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Curse of Stephen Strasburg was a possible curse that prevents the Washington Nationals from winning the Division Series, meaning current Nationals squad like Ryan Zimmerman, Trea Turner, and curse's namesake Stephen Strasburg may never play for the pennant, let alone World Series. The curse began in 2012 and ended in 2019, although it supposed to last until the 2030s. The possible explanation for breaking the curse early is explained below, like accomplishing a particular feat that is rewarding.

Birth of the curse[]

The 2012 Washington Nationals season had a lot of expectations after getting many good players during the previous offseason, most expect them to win the division, and many more think that Nationals may win the World Series. The curse began when Nationals ace Stephen Strasburg was put on innings limit by the team's manager Mike Rizzo after pitching his first full season since he had Tommy John surgery in 2010 and missed much of 2011 season. His season was done in mid-September 2012 after pitching nearly 160 innings and would not be ineligible to pitch in the postseason. The Nationals met the in-season expectation by winning the NL East with 98 wins. The Nationals played the St. Louis Cardinals in the 2012 NLDS, where they lost the series in five games. If Stephen Strasburg was available in that series, he would've pitch Games 1 and 5. The actual Nats rotation in that series was Gio Gonzalez in Game 1, Jordan Zimmermann in Game 2, Edwin Jackson in Game 3, Ross Detwiler in Game 4, and back to Gonzalez in Game 5. If Strasburg was in that series, he would've started Games 1 and 5, Gonzalez in Game 2, Zimmermann in Game 3, and Jackson in Game 4. In Game 5, Nats had a 6-0 lead after third inning and had 7-5 lead over St. Louis heading into the ninth inning before Nats closer Drew Storen gave up four runs and Nats lost the Division Series. Who knew, if Strasburg were to pitch in this Series, the game-by-game results in Division Series would've been different and Nats probably would've won the Series.

Years later[]

After missing the playoffs in 2013, the Nationals have again won the NL East in 2014. They faced the San Francisco Giants in the Division Series. They lost the Series in four games. Strasburg started Game 1, but the Nats lost that game.

Two years later, the Nats won the NL East and again went to playoffs without Strasburg as he was nursing elbow injury he suffered in mid-September. They faced the Los Angeles Dodgers in the NLDS. They again lost a winner-take-all game, and healthy Strasburg probably would've helped the Nats advance to the championship round. If Nats won the Series, there is a chance they would've prevented the Cubs from ending their infamous 108-year World Series title drought. One year later, they yet again lost a winner-take-all game in the Division Series, this time to the defending World Series Champions Chicago Cubs. They lost in all four LDS appearances over the last six seasons, three of those came at Nationals Park in Game 5.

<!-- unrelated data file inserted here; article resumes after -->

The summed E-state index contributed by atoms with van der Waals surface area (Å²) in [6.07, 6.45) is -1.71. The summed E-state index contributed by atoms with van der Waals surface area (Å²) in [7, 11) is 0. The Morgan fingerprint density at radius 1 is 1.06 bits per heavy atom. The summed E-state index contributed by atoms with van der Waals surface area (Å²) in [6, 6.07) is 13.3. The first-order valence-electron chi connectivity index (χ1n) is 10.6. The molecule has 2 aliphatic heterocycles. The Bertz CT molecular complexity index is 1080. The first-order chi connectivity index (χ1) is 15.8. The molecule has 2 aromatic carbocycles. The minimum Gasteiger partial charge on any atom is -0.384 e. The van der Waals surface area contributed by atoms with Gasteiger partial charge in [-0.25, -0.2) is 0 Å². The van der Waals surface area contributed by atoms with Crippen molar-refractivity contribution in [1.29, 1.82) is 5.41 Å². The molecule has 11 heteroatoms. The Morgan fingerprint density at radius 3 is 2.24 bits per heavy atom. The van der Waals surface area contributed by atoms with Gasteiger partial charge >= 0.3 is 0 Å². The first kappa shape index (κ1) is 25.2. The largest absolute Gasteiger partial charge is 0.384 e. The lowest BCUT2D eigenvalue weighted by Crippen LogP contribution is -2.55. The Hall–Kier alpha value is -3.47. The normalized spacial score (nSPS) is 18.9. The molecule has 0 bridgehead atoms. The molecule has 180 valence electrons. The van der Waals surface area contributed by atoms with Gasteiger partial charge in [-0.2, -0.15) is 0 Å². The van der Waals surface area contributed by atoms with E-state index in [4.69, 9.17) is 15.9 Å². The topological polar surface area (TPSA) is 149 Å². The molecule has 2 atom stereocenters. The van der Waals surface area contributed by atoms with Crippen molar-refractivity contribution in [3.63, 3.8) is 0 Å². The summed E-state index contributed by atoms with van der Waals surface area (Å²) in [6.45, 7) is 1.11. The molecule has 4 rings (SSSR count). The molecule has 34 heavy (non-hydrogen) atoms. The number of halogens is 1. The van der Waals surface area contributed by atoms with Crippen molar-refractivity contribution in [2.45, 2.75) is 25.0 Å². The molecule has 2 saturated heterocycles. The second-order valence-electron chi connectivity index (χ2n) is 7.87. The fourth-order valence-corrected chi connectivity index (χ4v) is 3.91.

End of the curse[]

Finally in 2019 the Nationals broke the curse prematurely by beating the Dodgers in five games in the NLDS after being down 2-1. In Game 5, they trail 3-1 into the eighth inning at Dodger Stadium when Anthony Rendon and Juan Soto hit home runs on consecutive pitches thrown by Clayton Kershaw to tie the game at 3. The Nationals kept the Dodgers from scoring any more runs until the Nationals' and ex-Dodger Howie Kendrick hit a grand slam in the 10th inning to give Nats a 7-3 win and will play in NLCS for the first time since 1981 when they were the Expos. They went on to sweep the Cardinals in the NLCS, the same opponent as when the Nats started the curse in 2012, and won the World Series in their first appearance by beating the heavenly-favored Houston Astros in seven games, and all four wins came on the road. The curse's namesake Stephen Strasburg took home the World Series MVP after two dominant performances.

The curse was said to last until 2036, but it ended 17 years early. A possible explanation is that Nats must be 12 games under .500 and then make the playoffs, which they did. Exactly 12 games under .500 ironically matches with the last two digits of the year (2012) when the curse began. So being this many games under .500 and overcame it and make the playoffs awarded them to end the curse, just like a prisoner granting a parole after seven years during the 24 year sentence. Another bonus that may have helped ended the curse was having Stephen Strasburg to start Game 5, which gave up all three of the Dodgers' runs in the game, then the bullpen held them in check despite having the worst bullpen ERA in the MLB in 2019 at 5.68.

See also[]

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